If you scratched the Hardlex, I'd stick with that. Sapphire is not as forgiving to knocks & bangs are are quite a bit more expensive. It cost me ~$35.00 for an original Hardlex crystal for the 6309; acrylic crystals for the 6309 run about $10.00, but are plastic & scratch more easily. Not sure how available parts are for yours, but my 6309 is 27 years old & it's getting harder all the time to find parts (I like to keep my watches as original as possible).

  7. #7
    Member Bluesummers's Avatar
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    Re: Well I managed to scratch the Hardlex...

    I thought sapphire was a 9/10 on Moh's scale. Is hardlex the same now?

  8. #8
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    Re: Well I managed to scratch the Hardlex...

    I thought I read that someplace. Maybe I'm wrong?


    ...just did a little research and I don't think I'm right...from the Seiko FAQ's...

    Seiko crystals are made from a variety of materials, including:

    Acrylic-Plastic crystals are not as scratch- or glare-resistant as are expensive formulations. Shallow scratches can be buffed out.

    Hardlex or Mineral-A heat-treated composite material containing barium and silicon. It withstands scratching and marring better than glass.

    Sapphire-The most durable of all crystals is three times as hard as Hardlex and ten times harder than acrylic.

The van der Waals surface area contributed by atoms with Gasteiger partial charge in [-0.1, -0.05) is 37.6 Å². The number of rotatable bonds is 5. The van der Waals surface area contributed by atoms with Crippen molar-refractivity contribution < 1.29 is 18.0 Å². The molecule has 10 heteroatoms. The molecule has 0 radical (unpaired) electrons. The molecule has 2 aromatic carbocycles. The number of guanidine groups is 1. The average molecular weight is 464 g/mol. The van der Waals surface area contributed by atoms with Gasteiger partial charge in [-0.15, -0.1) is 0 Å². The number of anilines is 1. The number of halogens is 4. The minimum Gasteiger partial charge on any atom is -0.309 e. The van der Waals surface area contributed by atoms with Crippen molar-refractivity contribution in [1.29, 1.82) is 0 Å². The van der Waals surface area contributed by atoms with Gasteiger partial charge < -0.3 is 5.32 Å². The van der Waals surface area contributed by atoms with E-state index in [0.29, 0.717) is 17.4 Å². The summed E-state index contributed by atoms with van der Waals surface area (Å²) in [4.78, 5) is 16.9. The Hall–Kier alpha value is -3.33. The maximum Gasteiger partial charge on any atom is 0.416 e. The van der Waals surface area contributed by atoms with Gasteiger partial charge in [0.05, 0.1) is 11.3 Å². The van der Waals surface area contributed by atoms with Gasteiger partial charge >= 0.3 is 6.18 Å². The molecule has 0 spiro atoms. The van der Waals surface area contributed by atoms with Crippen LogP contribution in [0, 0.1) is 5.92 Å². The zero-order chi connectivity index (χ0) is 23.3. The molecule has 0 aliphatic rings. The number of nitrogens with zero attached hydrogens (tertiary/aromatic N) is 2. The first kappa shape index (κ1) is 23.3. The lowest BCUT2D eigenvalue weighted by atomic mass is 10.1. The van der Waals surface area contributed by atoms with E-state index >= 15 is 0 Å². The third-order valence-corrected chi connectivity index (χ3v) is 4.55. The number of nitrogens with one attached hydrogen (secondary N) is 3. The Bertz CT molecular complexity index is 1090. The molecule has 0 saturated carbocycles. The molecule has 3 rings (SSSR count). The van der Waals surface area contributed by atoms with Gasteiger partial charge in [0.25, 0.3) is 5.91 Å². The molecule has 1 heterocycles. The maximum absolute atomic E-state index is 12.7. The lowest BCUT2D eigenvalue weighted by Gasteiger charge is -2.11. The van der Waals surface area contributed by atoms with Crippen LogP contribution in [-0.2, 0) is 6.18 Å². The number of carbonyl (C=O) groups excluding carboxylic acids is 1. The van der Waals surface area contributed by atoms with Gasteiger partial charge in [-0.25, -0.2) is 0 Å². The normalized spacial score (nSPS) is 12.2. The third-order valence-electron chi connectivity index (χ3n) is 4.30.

Sapphlex-A highly scratch-resistant composite made of Sapphire and Hardlex.


    Quote Originally Posted by Bluesummers View Post
    I thought sapphire was a 9/10 on Moh's scale. Is hardlex the same now?
    Last edited by nrvous; April 1st, 2007 at 18:06.

  9. #9
    Inactive Isthmus's Avatar
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    Re: Well I managed to scratch the Hardlex...

    Quote Originally Posted by Bluesummers View Post
    I thought sapphire was a 9/10 on Moh's scale.
    You are correct. Sapphire grown in a crystal lattice is that hard flame formed sapphire (like the kind you find in common graduation rings) is not. The Sapphire crystals used in the overwhelming majority of watch crystals are artificially grown (in a boule which is then sliced and the pieces are then cut and polished to shape). This material is very hard an resistant to scratches from common every day use, but it is also (like diamonds) brittle and has a tendency to shatter on impact (provided the impact is just right).